When I'm ready, I'll give these guys a call. Thanks for the info everyone!
  13. nkp174

    nkp174 Active Member

    It could be could be interested in Fn2, or some other obscure scale with very little commercial support.

    Besides...once you get the track you need...less is of the best things about narrow gauge. A 2-car C&S passenger train is prototypical...while a NYC fan needs a 15-car train.
  14. inqzitr

    inqzitr Member


    This is why I wanted to do narrow gauge. I could have less and it would still retain enough prototypic feel, enough to satisfy me.


    I'm going to have to learn to lay track, aren't I? :cry:
  15. nkp174

    nkp174 Active Member

    You'll be able to get some commercial track...but hand laying is not difficult. It actually doesn't take as much time as you'd think. I did some of it last week...although be weary of 3-way turnouts. I spent hours working on a 3-way stub switch this past looks great and cost me around $0.50...but it took some time as I messed up a bunch (my first 3-way switch). Normal turnouts are around 10x easier...especially stub switches.

    You might as well try it as you wait for commercial might find it enjoyable. I enjoy laying my own track and find that it gives far more satisfaction to see trains running over it than pre-fab stuff.

    There are three basic approaches:
    soldering the rail to circuit board ties (common in Nn3)
    spiking the rail to wood ties (the most popular way...great for On3)
    gluing the rails to wood ties (the approach I'd try if I was you)

    I'd compare the bulk rail prices to stealing rail from N-scale code 55 flex track. You also could harvest parts from N-scale turnouts and recycle the frogs (the most difficult part of a turnout to build)...
  16. sumpter250

    sumpter250 multiscale modelbuilder

    Because, that is the unwritten law of model railroading! :mrgreen: :mrgreen: :mrgreen:
    Ummmm, in a word?, yes. :| wall1

    Track laying isn't hard, it just takes a bit to get started. Lay out centerlines first, make sure the subroadbed is smooth and level, and where ever possible, use flextrack. I know it can be expensive, but there are really only two major expenses you should never go without. Good track, and quality locomotives. The most expensive rolling stock will still never get anywhere if the track isn't laid right, or the locos don't run.
  17. inqzitr

    inqzitr Member

    Thanks everyone for the pointers...

    Well, this is good to know, and when I'm ready to do some narrow gauge, I suppose this is what I'll have to do. I think if I had a good support group that could walk me through a couple of times of laying rail, it wouldn't be a problem.

    I have come to the conclusion that I just want to 'play with my trains', and not spend all my time building everything to do so. What this means is that I'm likely going to veer off and start an HO shortline to hone my skills back up (after a substantial hiatus...)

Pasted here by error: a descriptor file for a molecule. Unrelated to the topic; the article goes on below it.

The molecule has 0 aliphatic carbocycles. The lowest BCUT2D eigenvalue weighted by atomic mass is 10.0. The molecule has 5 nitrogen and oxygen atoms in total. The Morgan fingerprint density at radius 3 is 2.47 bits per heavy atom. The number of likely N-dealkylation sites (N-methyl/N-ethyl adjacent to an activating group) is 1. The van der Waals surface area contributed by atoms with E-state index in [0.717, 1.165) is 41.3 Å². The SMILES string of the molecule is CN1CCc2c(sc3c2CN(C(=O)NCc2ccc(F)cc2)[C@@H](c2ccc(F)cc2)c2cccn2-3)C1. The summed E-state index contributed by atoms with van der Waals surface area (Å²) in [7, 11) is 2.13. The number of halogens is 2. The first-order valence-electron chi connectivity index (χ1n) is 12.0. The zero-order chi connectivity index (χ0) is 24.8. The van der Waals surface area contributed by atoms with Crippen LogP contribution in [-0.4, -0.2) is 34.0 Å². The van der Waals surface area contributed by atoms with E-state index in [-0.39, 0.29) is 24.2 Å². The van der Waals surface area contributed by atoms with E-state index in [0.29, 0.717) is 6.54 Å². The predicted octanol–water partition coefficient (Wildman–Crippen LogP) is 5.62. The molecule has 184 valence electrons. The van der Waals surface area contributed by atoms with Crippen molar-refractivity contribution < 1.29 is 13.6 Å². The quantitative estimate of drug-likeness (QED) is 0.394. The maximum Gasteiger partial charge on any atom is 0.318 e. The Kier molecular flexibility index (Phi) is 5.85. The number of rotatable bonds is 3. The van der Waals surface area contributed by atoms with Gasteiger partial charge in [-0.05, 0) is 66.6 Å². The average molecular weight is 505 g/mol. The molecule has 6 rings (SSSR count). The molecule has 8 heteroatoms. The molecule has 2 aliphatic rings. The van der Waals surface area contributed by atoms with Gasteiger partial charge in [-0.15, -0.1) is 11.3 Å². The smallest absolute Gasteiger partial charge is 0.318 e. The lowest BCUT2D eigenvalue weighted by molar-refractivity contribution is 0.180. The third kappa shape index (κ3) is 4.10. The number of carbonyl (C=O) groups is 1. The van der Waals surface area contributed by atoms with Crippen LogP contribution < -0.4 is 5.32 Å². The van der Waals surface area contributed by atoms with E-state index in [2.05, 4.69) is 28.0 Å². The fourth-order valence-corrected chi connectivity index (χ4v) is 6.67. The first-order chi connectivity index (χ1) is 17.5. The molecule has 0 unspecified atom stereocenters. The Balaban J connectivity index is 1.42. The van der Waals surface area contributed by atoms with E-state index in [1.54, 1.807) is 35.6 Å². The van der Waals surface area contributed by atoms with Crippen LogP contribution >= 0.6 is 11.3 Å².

The more I think about it, I'm probably going to shelf my HOn3 plans right now and see what happens in the future. If I keep the narrow gauge bug, perhaps I'll dabble in On30...:mrgreen:

    Thanks again everyone. I'll likely be picking everyone's brains again to help with layout design next!
  18. sumpter250

    sumpter250 multiscale modelbuilder

    Support groups are great things for dealing with "issues", personal problems, dependancies etc. They can also be good sources of information. What they are not especially good at is perfecting skills, here, the old addage "practice makes perfect", genuinely applies. Yes, the only sure way to learn how to lay to lay track. There's another "old addage" Easy come easy go. Truly, the things we learn by making our own mistakes, are the things we learn the best, and keep the longest.
    My "spare parts box" is testament to all the mistakes of my learning process. You will find that most of the best modelers, have large spare parts boxes! wall1 :mrgreen: :mrgreen: :mrgreen:
  19. inqzitr

    inqzitr Member

    What I meant was...

    ... showing me how to do it, watching me while I ask some questions. Then I'd practice. However, I've heard over and over, from many ppl, that it can be tricky, I mean to learn the basic technique. After that, it's not bad from everybody that I've spoken to and things that I've read. This is what I mean. From a support group standpoing, I was referring to having something like a narrow gauge group, or someone who'd put on a workshop or something, so I could observe how to do it, then I could just practice.

    So, I agree with you. But, It'd still be useful to watch someone doing it.
  20. nachoman

    nachoman Guest

    Hey, I am planning a new HOn3 layout that I will hopefully begin in the next few months. I plan on handlaying all the track, and I will document everything and post it here. I have very little handlaying experience myself, so it will be a learning experience for me, too.